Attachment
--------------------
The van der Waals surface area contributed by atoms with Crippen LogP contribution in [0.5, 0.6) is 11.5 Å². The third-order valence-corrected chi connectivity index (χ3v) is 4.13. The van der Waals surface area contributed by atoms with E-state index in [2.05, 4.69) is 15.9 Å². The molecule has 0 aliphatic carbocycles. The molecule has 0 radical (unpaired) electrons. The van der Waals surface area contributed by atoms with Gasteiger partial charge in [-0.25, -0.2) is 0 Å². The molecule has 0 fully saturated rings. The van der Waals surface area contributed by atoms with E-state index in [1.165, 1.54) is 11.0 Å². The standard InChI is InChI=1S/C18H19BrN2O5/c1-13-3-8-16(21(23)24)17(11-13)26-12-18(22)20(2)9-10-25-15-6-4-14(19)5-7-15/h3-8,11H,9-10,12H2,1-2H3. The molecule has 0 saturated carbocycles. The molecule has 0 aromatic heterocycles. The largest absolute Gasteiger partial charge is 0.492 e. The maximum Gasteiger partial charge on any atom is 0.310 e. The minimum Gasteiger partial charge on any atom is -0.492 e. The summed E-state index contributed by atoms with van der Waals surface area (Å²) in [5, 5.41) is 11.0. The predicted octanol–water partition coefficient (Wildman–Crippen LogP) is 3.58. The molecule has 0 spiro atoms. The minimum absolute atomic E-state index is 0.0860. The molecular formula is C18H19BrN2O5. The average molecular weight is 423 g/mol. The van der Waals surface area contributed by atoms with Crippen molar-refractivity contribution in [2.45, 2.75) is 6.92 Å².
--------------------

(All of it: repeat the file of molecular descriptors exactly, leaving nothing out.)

The van der Waals surface area contributed by atoms with Crippen LogP contribution in [0.5, 0.6) is 11.5 Å². The third-order valence-corrected chi connectivity index (χ3v) is 4.13. The van der Waals surface area contributed by atoms with E-state index in [2.05, 4.69) is 15.9 Å². The molecule has 0 aliphatic carbocycles. The molecule has 0 radical (unpaired) electrons. The van der Waals surface area contributed by atoms with Gasteiger partial charge in [-0.25, -0.2) is 0 Å². The molecule has 0 fully saturated rings. The van der Waals surface area contributed by atoms with E-state index in [1.165, 1.54) is 11.0 Å². The standard InChI is InChI=1S/C18H19BrN2O5/c1-13-3-8-16(21(23)24)17(11-13)26-12-18(22)20(2)9-10-25-15-6-4-14(19)5-7-15/h3-8,11H,9-10,12H2,1-2H3. The molecule has 0 saturated carbocycles. The molecule has 0 aromatic heterocycles. The largest absolute Gasteiger partial charge is 0.492 e. The maximum Gasteiger partial charge on any atom is 0.310 e. The minimum Gasteiger partial charge on any atom is -0.492 e. The summed E-state index contributed by atoms with van der Waals surface area (Å²) in [5, 5.41) is 11.0. The predicted octanol–water partition coefficient (Wildman–Crippen LogP) is 3.58. The molecule has 0 spiro atoms. The minimum absolute atomic E-state index is 0.0860. The molecular formula is C18H19BrN2O5. The average molecular weight is 423 g/mol. The van der Waals surface area contributed by atoms with Crippen molar-refractivity contribution in [2.45, 2.75) is 6.92 Å².